The controversy over a Kolkata school’s decision to extract written confession from students about their “lesbian behaviour”, seems far from over.
On Wednesday, West Bengal Education Minister Partha Chatterjee said the “idea of lesbianism” will not be inculcated in the schools of West Bengal as it’s “against the Bengali culture.” The minister didn’t elaborate on the definition of “Bengali culture.”
Chatterjee also said that teenagers should not explore sexuality among themselves
“If it’s a personal matter, it should be taken up outside of school. You can’t inculcate your personal ideas in the school. It can influence others. It is a problem at the school level. Young teenagers should not explore sexuality among themselves. That is not the culture of Bengal,” Chatterjee told online news portal The Quint during an interview.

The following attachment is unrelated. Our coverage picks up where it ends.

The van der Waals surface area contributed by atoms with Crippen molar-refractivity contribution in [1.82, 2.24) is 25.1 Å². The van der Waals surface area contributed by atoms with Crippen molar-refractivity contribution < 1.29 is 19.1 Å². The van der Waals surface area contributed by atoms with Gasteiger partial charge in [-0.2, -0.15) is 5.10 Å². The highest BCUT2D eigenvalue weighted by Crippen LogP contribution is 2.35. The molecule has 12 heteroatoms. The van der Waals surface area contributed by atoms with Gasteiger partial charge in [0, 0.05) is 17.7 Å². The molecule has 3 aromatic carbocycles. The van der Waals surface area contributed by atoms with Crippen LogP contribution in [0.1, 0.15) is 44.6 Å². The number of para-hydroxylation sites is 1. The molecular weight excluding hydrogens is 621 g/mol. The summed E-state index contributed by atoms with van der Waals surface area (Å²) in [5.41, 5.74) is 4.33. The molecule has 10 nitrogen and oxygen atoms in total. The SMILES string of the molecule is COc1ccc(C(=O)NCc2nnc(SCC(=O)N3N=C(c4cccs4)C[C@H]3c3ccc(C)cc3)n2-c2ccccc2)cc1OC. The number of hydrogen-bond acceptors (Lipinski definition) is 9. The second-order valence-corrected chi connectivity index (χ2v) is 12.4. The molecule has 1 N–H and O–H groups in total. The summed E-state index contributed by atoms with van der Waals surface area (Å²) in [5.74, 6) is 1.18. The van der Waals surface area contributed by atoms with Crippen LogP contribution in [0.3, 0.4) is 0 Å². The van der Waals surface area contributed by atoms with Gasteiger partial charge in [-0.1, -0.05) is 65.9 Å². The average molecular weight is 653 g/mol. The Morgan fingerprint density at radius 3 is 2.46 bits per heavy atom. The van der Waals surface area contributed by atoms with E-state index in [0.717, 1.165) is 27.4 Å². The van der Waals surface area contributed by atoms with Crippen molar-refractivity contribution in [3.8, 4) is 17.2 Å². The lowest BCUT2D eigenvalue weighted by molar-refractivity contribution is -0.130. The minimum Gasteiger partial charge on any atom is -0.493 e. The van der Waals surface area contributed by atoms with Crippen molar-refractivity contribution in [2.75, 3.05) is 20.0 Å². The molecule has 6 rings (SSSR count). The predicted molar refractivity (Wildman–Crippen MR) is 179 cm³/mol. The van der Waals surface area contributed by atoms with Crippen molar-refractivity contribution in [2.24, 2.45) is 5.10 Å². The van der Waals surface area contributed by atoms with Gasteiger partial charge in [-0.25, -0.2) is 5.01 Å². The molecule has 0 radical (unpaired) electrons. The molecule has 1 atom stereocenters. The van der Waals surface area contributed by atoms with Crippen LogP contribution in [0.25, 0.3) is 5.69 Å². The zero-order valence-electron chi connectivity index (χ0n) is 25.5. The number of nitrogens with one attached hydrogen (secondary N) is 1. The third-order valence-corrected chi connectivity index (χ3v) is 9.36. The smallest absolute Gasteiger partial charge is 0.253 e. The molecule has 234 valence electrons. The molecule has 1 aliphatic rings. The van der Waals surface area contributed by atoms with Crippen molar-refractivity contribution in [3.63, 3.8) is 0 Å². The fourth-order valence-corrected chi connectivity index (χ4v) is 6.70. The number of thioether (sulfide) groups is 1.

On March 8, Kamala Girls School in south Kolkata had pulled up ten Class IX girl students for “being lesbians” and forced out a confession from them.
The action had evoked criticism from the parents of the girls who then stormed into the room of the headmistress and got into a heated argument with her. The parents alleged that the school had forcefully obtained the written confession from the students.
While the minister said that he has sought a report from the school about the incident, he also said that schools shouldn’t be “lenient” if the students are found to be “indecent” in their behaviour.